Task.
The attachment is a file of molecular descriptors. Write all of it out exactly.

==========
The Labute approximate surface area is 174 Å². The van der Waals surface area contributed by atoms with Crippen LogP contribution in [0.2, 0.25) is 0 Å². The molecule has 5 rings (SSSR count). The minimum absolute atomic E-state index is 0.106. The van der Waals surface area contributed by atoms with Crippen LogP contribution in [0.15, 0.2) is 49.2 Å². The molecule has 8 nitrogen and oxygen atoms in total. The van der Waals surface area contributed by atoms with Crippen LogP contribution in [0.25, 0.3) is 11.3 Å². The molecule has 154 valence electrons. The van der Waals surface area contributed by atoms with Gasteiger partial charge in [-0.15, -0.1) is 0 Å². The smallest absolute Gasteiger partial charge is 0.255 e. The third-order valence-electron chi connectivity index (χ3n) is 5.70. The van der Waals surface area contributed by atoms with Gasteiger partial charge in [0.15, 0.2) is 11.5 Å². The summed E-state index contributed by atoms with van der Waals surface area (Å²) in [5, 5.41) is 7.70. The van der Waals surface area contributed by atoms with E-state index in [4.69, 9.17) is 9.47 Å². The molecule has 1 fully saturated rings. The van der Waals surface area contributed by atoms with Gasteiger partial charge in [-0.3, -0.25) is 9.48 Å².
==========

The Labute approximate surface area is 174 Å². The van der Waals surface area contributed by atoms with Crippen LogP contribution in [0.2, 0.25) is 0 Å². The molecule has 5 rings (SSSR count). The minimum absolute atomic E-state index is 0.106. The van der Waals surface area contributed by atoms with Crippen LogP contribution in [0.15, 0.2) is 49.2 Å². The molecule has 8 nitrogen and oxygen atoms in total. The van der Waals surface area contributed by atoms with Crippen LogP contribution in [0.25, 0.3) is 11.3 Å². The molecule has 154 valence electrons. The van der Waals surface area contributed by atoms with Gasteiger partial charge in [-0.15, -0.1) is 0 Å². The smallest absolute Gasteiger partial charge is 0.255 e. The third-order valence-electron chi connectivity index (χ3n) is 5.70. The van der Waals surface area contributed by atoms with Gasteiger partial charge in [0.15, 0.2) is 11.5 Å². The summed E-state index contributed by atoms with van der Waals surface area (Å²) in [5, 5.41) is 7.70. The van der Waals surface area contributed by atoms with E-state index in [4.69, 9.17) is 9.47 Å². The molecule has 1 fully saturated rings. The van der Waals surface area contributed by atoms with Gasteiger partial charge in [-0.3, -0.25) is 9.48 Å².